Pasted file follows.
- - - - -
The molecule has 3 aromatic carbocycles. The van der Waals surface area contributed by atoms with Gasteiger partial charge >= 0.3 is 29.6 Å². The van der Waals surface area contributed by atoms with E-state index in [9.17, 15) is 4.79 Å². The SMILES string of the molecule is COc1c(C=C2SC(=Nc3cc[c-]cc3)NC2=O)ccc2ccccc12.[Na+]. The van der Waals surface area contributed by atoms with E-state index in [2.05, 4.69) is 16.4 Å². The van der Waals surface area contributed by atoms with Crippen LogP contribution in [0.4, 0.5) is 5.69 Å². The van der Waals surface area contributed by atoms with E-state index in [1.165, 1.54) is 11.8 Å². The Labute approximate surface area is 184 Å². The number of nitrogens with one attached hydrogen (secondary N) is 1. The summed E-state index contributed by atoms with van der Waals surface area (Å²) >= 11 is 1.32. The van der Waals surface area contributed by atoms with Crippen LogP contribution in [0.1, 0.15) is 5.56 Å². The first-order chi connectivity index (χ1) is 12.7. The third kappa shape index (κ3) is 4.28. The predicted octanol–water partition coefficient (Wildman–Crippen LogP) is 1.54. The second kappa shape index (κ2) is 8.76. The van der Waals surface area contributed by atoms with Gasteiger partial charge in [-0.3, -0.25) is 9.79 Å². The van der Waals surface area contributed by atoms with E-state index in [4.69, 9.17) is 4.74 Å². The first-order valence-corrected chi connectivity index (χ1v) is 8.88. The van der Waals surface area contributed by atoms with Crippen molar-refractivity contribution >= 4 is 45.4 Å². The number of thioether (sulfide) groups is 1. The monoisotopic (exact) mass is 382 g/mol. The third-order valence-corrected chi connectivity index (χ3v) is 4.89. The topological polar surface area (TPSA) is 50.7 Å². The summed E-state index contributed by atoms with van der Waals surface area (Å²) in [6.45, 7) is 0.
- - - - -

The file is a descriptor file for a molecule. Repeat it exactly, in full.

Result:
The molecule has 3 aromatic carbocycles. The van der Waals surface area contributed by atoms with Gasteiger partial charge >= 0.3 is 29.6 Å². The van der Waals surface area contributed by atoms with E-state index in [9.17, 15) is 4.79 Å². The SMILES string of the molecule is COc1c(C=C2SC(=Nc3cc[c-]cc3)NC2=O)ccc2ccccc12.[Na+]. The van der Waals surface area contributed by atoms with E-state index in [2.05, 4.69) is 16.4 Å². The van der Waals surface area contributed by atoms with Crippen LogP contribution in [0.4, 0.5) is 5.69 Å². The van der Waals surface area contributed by atoms with E-state index in [1.165, 1.54) is 11.8 Å². The Labute approximate surface area is 184 Å². The number of nitrogens with one attached hydrogen (secondary N) is 1. The summed E-state index contributed by atoms with van der Waals surface area (Å²) >= 11 is 1.32. The van der Waals surface area contributed by atoms with Crippen LogP contribution in [0.1, 0.15) is 5.56 Å². The first-order chi connectivity index (χ1) is 12.7. The third kappa shape index (κ3) is 4.28. The predicted octanol–water partition coefficient (Wildman–Crippen LogP) is 1.54. The second kappa shape index (κ2) is 8.76. The van der Waals surface area contributed by atoms with Gasteiger partial charge in [-0.3, -0.25) is 9.79 Å². The van der Waals surface area contributed by atoms with E-state index in [4.69, 9.17) is 4.74 Å². The first-order valence-corrected chi connectivity index (χ1v) is 8.88. The van der Waals surface area contributed by atoms with Crippen molar-refractivity contribution >= 4 is 45.4 Å². The number of thioether (sulfide) groups is 1. The monoisotopic (exact) mass is 382 g/mol. The third-order valence-corrected chi connectivity index (χ3v) is 4.89. The topological polar surface area (TPSA) is 50.7 Å². The summed E-state index contributed by atoms with van der Waals surface area (Å²) in [6.45, 7) is 0.